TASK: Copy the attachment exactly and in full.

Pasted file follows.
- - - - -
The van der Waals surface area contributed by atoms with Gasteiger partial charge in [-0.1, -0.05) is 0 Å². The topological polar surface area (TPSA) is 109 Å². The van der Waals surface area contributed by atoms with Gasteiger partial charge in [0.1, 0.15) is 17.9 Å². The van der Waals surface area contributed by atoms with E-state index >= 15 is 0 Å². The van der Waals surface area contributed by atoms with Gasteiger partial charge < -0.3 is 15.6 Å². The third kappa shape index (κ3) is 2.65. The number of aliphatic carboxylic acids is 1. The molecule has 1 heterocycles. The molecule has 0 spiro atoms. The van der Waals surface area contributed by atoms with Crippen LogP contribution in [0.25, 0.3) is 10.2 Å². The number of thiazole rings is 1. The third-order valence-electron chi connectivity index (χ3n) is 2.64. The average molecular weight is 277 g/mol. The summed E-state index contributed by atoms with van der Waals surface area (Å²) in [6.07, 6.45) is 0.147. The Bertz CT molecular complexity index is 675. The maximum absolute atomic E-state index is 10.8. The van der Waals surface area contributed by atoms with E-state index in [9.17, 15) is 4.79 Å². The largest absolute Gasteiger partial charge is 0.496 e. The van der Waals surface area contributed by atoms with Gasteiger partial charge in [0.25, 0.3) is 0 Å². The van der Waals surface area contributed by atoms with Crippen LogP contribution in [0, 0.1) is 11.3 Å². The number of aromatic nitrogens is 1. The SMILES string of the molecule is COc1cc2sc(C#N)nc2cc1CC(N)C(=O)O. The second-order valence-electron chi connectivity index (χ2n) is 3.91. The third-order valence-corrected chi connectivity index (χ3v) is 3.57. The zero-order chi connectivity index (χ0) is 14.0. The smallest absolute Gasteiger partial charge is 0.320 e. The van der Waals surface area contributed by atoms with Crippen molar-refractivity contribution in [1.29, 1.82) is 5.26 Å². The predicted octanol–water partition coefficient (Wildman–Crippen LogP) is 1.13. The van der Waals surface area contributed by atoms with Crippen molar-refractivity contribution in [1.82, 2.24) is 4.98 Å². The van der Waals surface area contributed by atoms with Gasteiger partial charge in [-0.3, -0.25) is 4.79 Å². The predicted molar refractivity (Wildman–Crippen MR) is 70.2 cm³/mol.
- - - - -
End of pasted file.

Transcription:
The van der Waals surface area contributed by atoms with Gasteiger partial charge in [-0.1, -0.05) is 0 Å². The topological polar surface area (TPSA) is 109 Å². The van der Waals surface area contributed by atoms with Gasteiger partial charge in [0.1, 0.15) is 17.9 Å². The van der Waals surface area contributed by atoms with E-state index >= 15 is 0 Å². The van der Waals surface area contributed by atoms with Gasteiger partial charge < -0.3 is 15.6 Å². The third kappa shape index (κ3) is 2.65. The number of aliphatic carboxylic acids is 1. The molecule has 1 heterocycles. The molecule has 0 spiro atoms. The van der Waals surface area contributed by atoms with Crippen LogP contribution in [0.25, 0.3) is 10.2 Å². The number of thiazole rings is 1. The third-order valence-electron chi connectivity index (χ3n) is 2.64. The average molecular weight is 277 g/mol. The summed E-state index contributed by atoms with van der Waals surface area (Å²) in [6.07, 6.45) is 0.147. The Bertz CT molecular complexity index is 675. The maximum absolute atomic E-state index is 10.8. The van der Waals surface area contributed by atoms with E-state index in [9.17, 15) is 4.79 Å². The largest absolute Gasteiger partial charge is 0.496 e. The van der Waals surface area contributed by atoms with Gasteiger partial charge in [0.25, 0.3) is 0 Å². The van der Waals surface area contributed by atoms with Crippen LogP contribution in [0, 0.1) is 11.3 Å². The number of aromatic nitrogens is 1. The SMILES string of the molecule is COc1cc2sc(C#N)nc2cc1CC(N)C(=O)O. The second-order valence-electron chi connectivity index (χ2n) is 3.91. The third-order valence-corrected chi connectivity index (χ3v) is 3.57. The zero-order chi connectivity index (χ0) is 14.0. The smallest absolute Gasteiger partial charge is 0.320 e. The van der Waals surface area contributed by atoms with Crippen molar-refractivity contribution in [1.29, 1.82) is 5.26 Å². The predicted octanol–water partition coefficient (Wildman–Crippen LogP) is 1.13. The van der Waals surface area contributed by atoms with Crippen molar-refractivity contribution in [1.82, 2.24) is 4.98 Å². The van der Waals surface area contributed by atoms with Gasteiger partial charge in [-0.3, -0.25) is 4.79 Å². The predicted molar refractivity (Wildman–Crippen MR) is 70.2 cm³/mol.